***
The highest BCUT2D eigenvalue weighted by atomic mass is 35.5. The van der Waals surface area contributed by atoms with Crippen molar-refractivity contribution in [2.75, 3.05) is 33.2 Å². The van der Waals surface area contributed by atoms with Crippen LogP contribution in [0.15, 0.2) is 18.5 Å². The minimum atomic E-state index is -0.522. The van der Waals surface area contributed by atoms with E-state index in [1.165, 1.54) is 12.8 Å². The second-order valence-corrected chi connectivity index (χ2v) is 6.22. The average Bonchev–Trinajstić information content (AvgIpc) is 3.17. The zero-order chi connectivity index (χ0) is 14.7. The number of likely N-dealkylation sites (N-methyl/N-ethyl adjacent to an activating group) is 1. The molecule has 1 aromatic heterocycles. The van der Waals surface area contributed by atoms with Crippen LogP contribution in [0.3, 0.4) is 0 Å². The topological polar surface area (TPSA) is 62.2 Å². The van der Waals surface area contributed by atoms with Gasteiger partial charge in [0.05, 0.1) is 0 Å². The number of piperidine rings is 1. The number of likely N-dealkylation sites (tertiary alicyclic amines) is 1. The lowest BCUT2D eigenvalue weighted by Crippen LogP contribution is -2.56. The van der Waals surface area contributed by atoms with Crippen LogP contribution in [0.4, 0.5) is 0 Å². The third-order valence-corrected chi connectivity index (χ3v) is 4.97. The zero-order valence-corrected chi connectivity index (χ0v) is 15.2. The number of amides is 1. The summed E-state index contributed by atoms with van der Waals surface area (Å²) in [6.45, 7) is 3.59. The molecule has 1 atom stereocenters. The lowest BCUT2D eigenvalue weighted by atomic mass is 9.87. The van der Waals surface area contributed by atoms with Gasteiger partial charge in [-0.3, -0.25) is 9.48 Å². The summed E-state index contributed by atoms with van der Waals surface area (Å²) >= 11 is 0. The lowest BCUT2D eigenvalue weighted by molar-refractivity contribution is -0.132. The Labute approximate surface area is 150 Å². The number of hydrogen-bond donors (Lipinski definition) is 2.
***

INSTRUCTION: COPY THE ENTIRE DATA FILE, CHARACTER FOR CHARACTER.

The highest BCUT2D eigenvalue weighted by atomic mass is 35.5. The van der Waals surface area contributed by atoms with Crippen molar-refractivity contribution in [2.75, 3.05) is 33.2 Å². The van der Waals surface area contributed by atoms with Crippen LogP contribution in [0.15, 0.2) is 18.5 Å². The minimum atomic E-state index is -0.522. The van der Waals surface area contributed by atoms with E-state index in [1.165, 1.54) is 12.8 Å². The second-order valence-corrected chi connectivity index (χ2v) is 6.22. The average Bonchev–Trinajstić information content (AvgIpc) is 3.17. The zero-order chi connectivity index (χ0) is 14.7. The number of likely N-dealkylation sites (N-methyl/N-ethyl adjacent to an activating group) is 1. The molecule has 1 aromatic heterocycles. The van der Waals surface area contributed by atoms with Crippen LogP contribution in [0.3, 0.4) is 0 Å². The topological polar surface area (TPSA) is 62.2 Å². The van der Waals surface area contributed by atoms with Gasteiger partial charge in [0.05, 0.1) is 0 Å². The number of piperidine rings is 1. The number of likely N-dealkylation sites (tertiary alicyclic amines) is 1. The lowest BCUT2D eigenvalue weighted by Crippen LogP contribution is -2.56. The van der Waals surface area contributed by atoms with Crippen LogP contribution in [0.4, 0.5) is 0 Å². The third-order valence-corrected chi connectivity index (χ3v) is 4.97. The zero-order valence-corrected chi connectivity index (χ0v) is 15.2. The number of amides is 1. The summed E-state index contributed by atoms with van der Waals surface area (Å²) in [6.45, 7) is 3.59. The molecule has 1 atom stereocenters. The lowest BCUT2D eigenvalue weighted by atomic mass is 9.87. The van der Waals surface area contributed by atoms with Gasteiger partial charge in [-0.3, -0.25) is 9.48 Å². The summed E-state index contributed by atoms with van der Waals surface area (Å²) >= 11 is 0. The lowest BCUT2D eigenvalue weighted by molar-refractivity contribution is -0.132. The Labute approximate surface area is 150 Å². The number of hydrogen-bond donors (Lipinski definition) is 2.